Featured Research

from universities, journals, and other organizations

Antibiotic-resistant Gonorrhea Increases From 2 Percent To 28 Percent In Ontario

Date:
February 2, 2009
Source:
Canadian Medical Association Journal
Summary:
The prevalence of quinolone-resistant gonorrhea has increased rapidly in Ontario -- Canada's most populous province -- from a rate of 2 percent in 2001 to 28 percent in 2006, finds a new study.

The prevalence of quinolone-resistant gonorrhea has increased rapidly in Ontario – Canada's most populous province – from a rate of 2% in 2001 to 28% in 2006, finds a study published in CMAJ. Infections in heterosexual men appear to have contributed to the increased rate of resistance.

Other studies have associated quinolone-resistant gonorrhea with men having sex with men, antibiotic use, over 35 years of age and travel to Asia.

"The magnitude of the rate of resistance to quinolone in Ontario is unusually high by any threshold reported in North America," state Dr. Susan Richardson from The Hospital for Sick Children (SickKids) and coauthors. "Given Ontario's large population and its status as a major economic centre and national transit hub, its epidemiology is likely to influence epidemiological trends in other provinces of Canada."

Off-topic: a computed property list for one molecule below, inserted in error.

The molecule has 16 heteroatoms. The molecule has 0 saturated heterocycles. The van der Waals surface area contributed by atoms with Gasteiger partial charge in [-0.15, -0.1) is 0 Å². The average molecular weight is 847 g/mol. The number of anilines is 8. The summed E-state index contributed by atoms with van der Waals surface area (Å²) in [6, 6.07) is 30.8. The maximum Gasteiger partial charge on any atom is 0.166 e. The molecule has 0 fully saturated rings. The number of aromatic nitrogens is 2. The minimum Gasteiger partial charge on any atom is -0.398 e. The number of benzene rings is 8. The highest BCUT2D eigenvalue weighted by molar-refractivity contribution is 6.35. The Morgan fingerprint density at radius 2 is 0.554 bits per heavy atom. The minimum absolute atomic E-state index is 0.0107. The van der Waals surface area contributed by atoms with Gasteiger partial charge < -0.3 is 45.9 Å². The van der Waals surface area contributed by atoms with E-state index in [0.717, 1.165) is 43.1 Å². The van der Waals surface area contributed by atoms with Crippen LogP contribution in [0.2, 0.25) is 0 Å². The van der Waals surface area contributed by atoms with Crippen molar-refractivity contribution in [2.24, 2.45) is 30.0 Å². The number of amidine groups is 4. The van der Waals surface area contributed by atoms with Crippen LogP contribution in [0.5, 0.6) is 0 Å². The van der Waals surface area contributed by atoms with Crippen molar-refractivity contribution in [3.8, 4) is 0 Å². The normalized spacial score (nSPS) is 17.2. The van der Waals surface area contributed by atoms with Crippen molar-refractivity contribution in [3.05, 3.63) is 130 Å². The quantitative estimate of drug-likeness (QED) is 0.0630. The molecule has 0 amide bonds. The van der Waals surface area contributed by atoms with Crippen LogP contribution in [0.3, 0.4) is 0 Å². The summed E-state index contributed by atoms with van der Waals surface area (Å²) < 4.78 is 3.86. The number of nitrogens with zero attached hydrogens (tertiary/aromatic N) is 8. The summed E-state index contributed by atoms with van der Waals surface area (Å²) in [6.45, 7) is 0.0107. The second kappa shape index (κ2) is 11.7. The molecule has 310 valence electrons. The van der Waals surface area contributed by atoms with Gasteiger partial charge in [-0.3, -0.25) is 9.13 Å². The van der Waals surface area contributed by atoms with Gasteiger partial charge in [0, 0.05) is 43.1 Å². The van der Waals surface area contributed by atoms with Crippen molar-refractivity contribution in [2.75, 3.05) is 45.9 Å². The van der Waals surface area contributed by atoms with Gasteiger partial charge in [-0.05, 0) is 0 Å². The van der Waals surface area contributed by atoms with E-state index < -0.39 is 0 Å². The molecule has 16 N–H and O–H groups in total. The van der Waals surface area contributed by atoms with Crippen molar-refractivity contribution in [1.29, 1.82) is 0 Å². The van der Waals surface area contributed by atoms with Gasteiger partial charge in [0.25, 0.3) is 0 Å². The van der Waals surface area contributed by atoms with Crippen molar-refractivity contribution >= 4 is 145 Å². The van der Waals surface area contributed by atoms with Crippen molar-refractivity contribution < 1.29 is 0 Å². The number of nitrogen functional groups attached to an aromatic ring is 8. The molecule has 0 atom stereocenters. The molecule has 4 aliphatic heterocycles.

After several years of declining infection rates, Neisseria gonorrhoeae infections are on the rise in Canada and many other countries, with health ramifications as the disease can cause infertility and serious blood, joint and immune complications.

The study findings underscore the current recommendations in Canada not to use quinolones for treatment of N. gonorrhoeae infections. Ongoing testing for antibiotic resistance is necessary, although new testing methods are replacing methods that test for susceptibility. "The importance of using culture diagnostics for N. gonorrhoeae needs to be communicated to clinicians, laboratories and public health organizations," conclude the authors.

In a related commentary, Dr. John Tapsall from Prince of Wales Hospital in Sydney, Australia states "in developed countries, the spread of quinolone-resistant N. gonorrhoeae infection has followed a pattern in which different resistant subtypes are imported, sometimes over many years. The subtypes are eventually introduced into a country's sexual networks and then achieve sustained endemic transmission."

Appropriate antibiotic use is crucial for controlling drug-resistance in community-acquired pathogens. A sustained global approach is needed to reduce the rates of drug-resistant gonorrhea and to control the disease. All countries are at risk of the spread of even more resistant strains of this highly adaptable pathogen.


Story Source:

The above story is based on materials provided by Canadian Medical Association Journal. Note: Materials may be edited for content and length.


Journal Reference:

  1. Ota et al. Prevalence of and risk factors for quinolone-resistant Neisseria gonorrhoeae infection in Ontario. CMAJ, 2009; 180: 287-290 [link]

Cite This Page: